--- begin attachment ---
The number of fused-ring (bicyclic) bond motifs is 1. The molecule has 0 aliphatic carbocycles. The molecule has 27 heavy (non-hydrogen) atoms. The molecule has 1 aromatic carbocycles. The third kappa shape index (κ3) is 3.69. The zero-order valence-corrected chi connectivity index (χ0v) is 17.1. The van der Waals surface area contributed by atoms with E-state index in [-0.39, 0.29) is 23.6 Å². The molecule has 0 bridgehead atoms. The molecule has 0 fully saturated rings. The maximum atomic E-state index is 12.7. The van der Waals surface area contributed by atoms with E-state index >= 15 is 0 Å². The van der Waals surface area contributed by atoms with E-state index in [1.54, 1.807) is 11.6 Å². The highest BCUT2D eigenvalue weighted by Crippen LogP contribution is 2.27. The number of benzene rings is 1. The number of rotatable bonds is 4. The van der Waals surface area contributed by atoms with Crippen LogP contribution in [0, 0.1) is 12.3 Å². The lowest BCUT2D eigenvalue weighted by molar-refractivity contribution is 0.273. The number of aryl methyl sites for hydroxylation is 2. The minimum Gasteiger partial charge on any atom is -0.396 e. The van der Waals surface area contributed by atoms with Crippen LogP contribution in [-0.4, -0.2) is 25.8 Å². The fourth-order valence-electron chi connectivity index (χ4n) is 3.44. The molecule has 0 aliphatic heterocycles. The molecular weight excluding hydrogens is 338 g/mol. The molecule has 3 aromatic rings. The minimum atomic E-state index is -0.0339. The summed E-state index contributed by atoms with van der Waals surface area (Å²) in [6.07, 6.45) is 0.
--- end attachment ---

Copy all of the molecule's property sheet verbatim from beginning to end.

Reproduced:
The number of fused-ring (bicyclic) bond motifs is 1. The molecule has 0 aliphatic carbocycles. The molecule has 27 heavy (non-hydrogen) atoms. The molecule has 1 aromatic carbocycles. The third kappa shape index (κ3) is 3.69. The zero-order valence-corrected chi connectivity index (χ0v) is 17.1. The van der Waals surface area contributed by atoms with E-state index in [-0.39, 0.29) is 23.6 Å². The molecule has 0 bridgehead atoms. The molecule has 0 fully saturated rings. The maximum atomic E-state index is 12.7. The van der Waals surface area contributed by atoms with E-state index >= 15 is 0 Å². The van der Waals surface area contributed by atoms with E-state index in [1.54, 1.807) is 11.6 Å². The highest BCUT2D eigenvalue weighted by Crippen LogP contribution is 2.27. The number of benzene rings is 1. The number of rotatable bonds is 4. The van der Waals surface area contributed by atoms with Crippen LogP contribution in [0, 0.1) is 12.3 Å². The lowest BCUT2D eigenvalue weighted by molar-refractivity contribution is 0.273. The number of aryl methyl sites for hydroxylation is 2. The minimum Gasteiger partial charge on any atom is -0.396 e. The van der Waals surface area contributed by atoms with Crippen LogP contribution in [-0.4, -0.2) is 25.8 Å². The fourth-order valence-electron chi connectivity index (χ4n) is 3.44. The molecule has 0 aliphatic heterocycles. The molecular weight excluding hydrogens is 338 g/mol. The molecule has 3 aromatic rings. The minimum atomic E-state index is -0.0339. The summed E-state index contributed by atoms with van der Waals surface area (Å²) in [6.07, 6.45) is 0.